Inside the Washington State Convention Center Expansion

That giant hole on Olive Way? All part of a $1.8 billion expansion that recently got underway.

By Philip Kiefer April 23, 2019 Published in the May 2019 issue of Seattle Met

If you’ve driven or walked on Olive Way between downtown and Capitol Hill, you’ve probably noticed a gaping cavity just west of I-5. The Washington State Convention Center (WSCC), which hosts everything from industry confabs to the Emerald City Comic Con, is expanding to the site not far from its current digs along Pike. Demolition is well underway—first up, an underground convention floor—but the expansion won’t be open until 2022. Meanwhile Olive will be (relatively) back to normal next year with a pedestrian-friendly makeover. WSCC predicts that the addition will bring in $200 million a year from out of state. At long last, more convention space to meet current demand.

“Last year, the convention center turned down more bookings than it accepted.” —Project manager Matt Rosauer

What's Going In?

  • The six-story building, designed by LMN Architects (who also devised the new University of Washington light rail station and MOHAI), will have ground floor retail and a top-floor ballroom.
  • The Exhibition Hall, approximately 150,000 square feet, will be situated on the site of the old bus tunnel entrance.

  • An underground loading dock, tucked between Olive and Howell, will allow semitrailers access to the cavernous space.

  • Above the loading dock, WSCC plans to sell the rights to a 29-story apartment building and 16-story office tower to an outside developer.

Why Now?

  • Since 2013, WSCC has been unable to bring in a potential $1.66 billion because of event date unavailability.
  • 12 organizations have already booked gatherings through 2026 in the addition.

The Expansion by the Numbers

$1.8 Billion Total cost of the new convention center. Of that, $1.2 billion will be spent on construction, and $300 million on land acquisition. Most of the funding comes from bond sales supported by a tax on hotel rooms.

$39.6 Million Money contributed to the city’s affordable housing fund. The project also spreads $53.8 million around the neighborhood in the form of sidewalk improvements, protected bike lanes, and public artwork.

20,000 Tons of steel in the center, and...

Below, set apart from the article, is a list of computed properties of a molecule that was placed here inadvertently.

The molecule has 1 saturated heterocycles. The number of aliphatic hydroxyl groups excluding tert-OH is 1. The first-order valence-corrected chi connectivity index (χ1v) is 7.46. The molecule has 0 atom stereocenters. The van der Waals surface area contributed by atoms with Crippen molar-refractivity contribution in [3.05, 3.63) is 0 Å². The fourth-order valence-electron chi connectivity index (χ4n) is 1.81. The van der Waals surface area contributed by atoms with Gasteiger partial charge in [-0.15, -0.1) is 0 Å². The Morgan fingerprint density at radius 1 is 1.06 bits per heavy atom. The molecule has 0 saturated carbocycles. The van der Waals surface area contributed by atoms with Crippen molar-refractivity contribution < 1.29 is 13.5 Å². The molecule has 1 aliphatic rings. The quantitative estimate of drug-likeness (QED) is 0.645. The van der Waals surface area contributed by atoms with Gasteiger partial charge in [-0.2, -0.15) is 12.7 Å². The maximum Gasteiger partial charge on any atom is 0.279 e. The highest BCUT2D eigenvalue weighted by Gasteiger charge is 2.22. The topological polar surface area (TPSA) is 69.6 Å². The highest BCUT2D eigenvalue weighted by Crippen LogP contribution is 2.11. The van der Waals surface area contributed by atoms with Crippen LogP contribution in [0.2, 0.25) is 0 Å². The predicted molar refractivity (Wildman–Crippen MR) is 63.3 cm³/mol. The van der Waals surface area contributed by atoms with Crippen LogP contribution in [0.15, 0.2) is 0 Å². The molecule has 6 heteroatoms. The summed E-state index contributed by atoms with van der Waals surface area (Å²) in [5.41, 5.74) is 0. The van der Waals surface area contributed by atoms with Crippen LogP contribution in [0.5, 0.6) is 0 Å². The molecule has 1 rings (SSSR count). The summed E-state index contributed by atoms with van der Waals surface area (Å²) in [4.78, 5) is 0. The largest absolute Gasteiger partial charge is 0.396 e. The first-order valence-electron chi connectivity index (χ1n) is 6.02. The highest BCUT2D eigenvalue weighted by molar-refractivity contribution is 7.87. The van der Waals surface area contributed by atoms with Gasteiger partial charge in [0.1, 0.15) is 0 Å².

90,000 Cubic yards of concrete.

180 x 63 Feet The dimensions of 18 long-span steel trusses that will support all those building materials, allowing for a more spacious and open underground convention hall.

100 Miles Length of the radiant heating pipes in the building’s floors. The project is currently on track for LEED gold certification, thanks to solar power, rain water collection, and low-water irrigation. It’s also Salmon-Safe certified, and the ballroom will incorporate local timber.

How Big Is That Crater?

The addition will excavate 350,000 cubic yards of dirt—that doesn’t include the hole already dug for Convention Place Station. It would take a single cow over 25,000 years to fill it with milk. It could easily fit a Goodyear blimp, or roughly one of those Alaskan cruise ships parked here in the summer.

A Brief History of the WSCC

1980: Regional leaders begin planning WSCC—then known as the Washington State Convention and Trade Center. Originally, the city considered the Seattle Center, but advocates for reviving Seattle’s downtown pushed for the current site.

1988: WSCC opens for business. The $186 million price tag included $750,000 to find new housing for displaced residents.

1995: A $195 million expansion north across Pike Street gives the Convention Center its signature arch.

2014: WSCC buys the Honda dealership between Howell and Olive for $56.5 million, laying groundwork for future growth.

2017: King County Metro sells Convention Place, the bus tunnel entrance, to WSCC for $275 million.

August 14, 2018: The addition breaks ground.

November 21, 2018: Olive Way is rerouted around demolition of and construction for the underground convention floor.

Mid-2020: Olive Way will reopen with a new street and improved pedestrian infrastructure.

2022: The addition—dubbed “The Summit”—is slated to open for business.

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